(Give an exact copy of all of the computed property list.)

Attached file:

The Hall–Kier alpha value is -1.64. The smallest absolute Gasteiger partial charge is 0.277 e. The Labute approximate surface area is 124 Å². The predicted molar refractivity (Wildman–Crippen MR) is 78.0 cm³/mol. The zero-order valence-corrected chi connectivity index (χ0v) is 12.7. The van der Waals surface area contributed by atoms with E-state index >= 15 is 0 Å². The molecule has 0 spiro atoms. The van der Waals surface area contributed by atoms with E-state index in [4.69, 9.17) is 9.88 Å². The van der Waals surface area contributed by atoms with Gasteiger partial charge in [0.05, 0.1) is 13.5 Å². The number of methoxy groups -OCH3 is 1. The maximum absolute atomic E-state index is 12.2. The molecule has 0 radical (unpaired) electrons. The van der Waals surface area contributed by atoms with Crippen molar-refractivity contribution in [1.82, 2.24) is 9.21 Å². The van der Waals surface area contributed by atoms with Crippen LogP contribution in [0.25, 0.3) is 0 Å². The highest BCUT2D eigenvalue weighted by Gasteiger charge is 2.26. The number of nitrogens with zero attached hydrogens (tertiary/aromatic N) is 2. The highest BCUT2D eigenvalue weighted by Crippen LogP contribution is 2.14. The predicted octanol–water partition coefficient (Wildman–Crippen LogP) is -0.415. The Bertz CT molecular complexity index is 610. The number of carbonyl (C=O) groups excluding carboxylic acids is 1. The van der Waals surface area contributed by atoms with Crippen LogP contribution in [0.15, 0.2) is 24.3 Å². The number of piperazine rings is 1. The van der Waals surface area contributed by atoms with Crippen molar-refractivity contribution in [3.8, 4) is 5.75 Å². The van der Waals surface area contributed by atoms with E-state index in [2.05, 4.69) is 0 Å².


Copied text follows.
The Hall–Kier alpha value is -1.64. The smallest absolute Gasteiger partial charge is 0.277 e. The Labute approximate surface area is 124 Å². The predicted molar refractivity (Wildman–Crippen MR) is 78.0 cm³/mol. The zero-order valence-corrected chi connectivity index (χ0v) is 12.7. The van der Waals surface area contributed by atoms with E-state index >= 15 is 0 Å². The molecule has 0 spiro atoms. The van der Waals surface area contributed by atoms with E-state index in [4.69, 9.17) is 9.88 Å². The van der Waals surface area contributed by atoms with Gasteiger partial charge in [0.05, 0.1) is 13.5 Å². The number of methoxy groups -OCH3 is 1. The maximum absolute atomic E-state index is 12.2. The molecule has 0 radical (unpaired) electrons. The van der Waals surface area contributed by atoms with Crippen molar-refractivity contribution in [1.82, 2.24) is 9.21 Å². The van der Waals surface area contributed by atoms with Crippen LogP contribution in [0.25, 0.3) is 0 Å². The highest BCUT2D eigenvalue weighted by Gasteiger charge is 2.26. The number of nitrogens with zero attached hydrogens (tertiary/aromatic N) is 2. The highest BCUT2D eigenvalue weighted by Crippen LogP contribution is 2.14. The predicted octanol–water partition coefficient (Wildman–Crippen LogP) is -0.415. The Bertz CT molecular complexity index is 610. The number of carbonyl (C=O) groups excluding carboxylic acids is 1. The van der Waals surface area contributed by atoms with Crippen LogP contribution in [0.15, 0.2) is 24.3 Å². The number of piperazine rings is 1. The van der Waals surface area contributed by atoms with Crippen molar-refractivity contribution in [3.8, 4) is 5.75 Å². The van der Waals surface area contributed by atoms with E-state index in [2.05, 4.69) is 0 Å².